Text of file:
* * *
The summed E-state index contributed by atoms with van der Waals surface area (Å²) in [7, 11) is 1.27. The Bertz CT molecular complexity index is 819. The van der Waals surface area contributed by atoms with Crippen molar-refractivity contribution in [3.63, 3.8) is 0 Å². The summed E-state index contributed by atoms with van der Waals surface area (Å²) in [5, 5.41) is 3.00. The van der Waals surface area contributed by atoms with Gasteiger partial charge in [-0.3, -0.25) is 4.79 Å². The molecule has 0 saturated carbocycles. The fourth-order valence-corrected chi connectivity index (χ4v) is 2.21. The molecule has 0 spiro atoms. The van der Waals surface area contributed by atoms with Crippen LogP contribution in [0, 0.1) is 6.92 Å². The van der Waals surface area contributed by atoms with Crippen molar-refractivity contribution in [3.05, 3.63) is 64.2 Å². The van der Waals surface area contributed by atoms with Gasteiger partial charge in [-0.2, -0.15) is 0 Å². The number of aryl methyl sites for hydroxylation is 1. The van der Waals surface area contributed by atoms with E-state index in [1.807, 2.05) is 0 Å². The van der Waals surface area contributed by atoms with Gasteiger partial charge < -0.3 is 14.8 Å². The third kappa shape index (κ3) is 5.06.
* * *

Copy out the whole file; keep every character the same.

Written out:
The summed E-state index contributed by atoms with van der Waals surface area (Å²) in [7, 11) is 1.27. The Bertz CT molecular complexity index is 819. The van der Waals surface area contributed by atoms with Crippen molar-refractivity contribution in [3.63, 3.8) is 0 Å². The summed E-state index contributed by atoms with van der Waals surface area (Å²) in [5, 5.41) is 3.00. The van der Waals surface area contributed by atoms with Gasteiger partial charge in [-0.3, -0.25) is 4.79 Å². The molecule has 0 saturated carbocycles. The fourth-order valence-corrected chi connectivity index (χ4v) is 2.21. The molecule has 0 spiro atoms. The van der Waals surface area contributed by atoms with Crippen LogP contribution in [0, 0.1) is 6.92 Å². The van der Waals surface area contributed by atoms with Crippen molar-refractivity contribution in [3.05, 3.63) is 64.2 Å². The van der Waals surface area contributed by atoms with Gasteiger partial charge in [-0.2, -0.15) is 0 Å². The number of aryl methyl sites for hydroxylation is 1. The van der Waals surface area contributed by atoms with E-state index in [1.807, 2.05) is 0 Å². The van der Waals surface area contributed by atoms with Gasteiger partial charge < -0.3 is 14.8 Å². The third kappa shape index (κ3) is 5.06.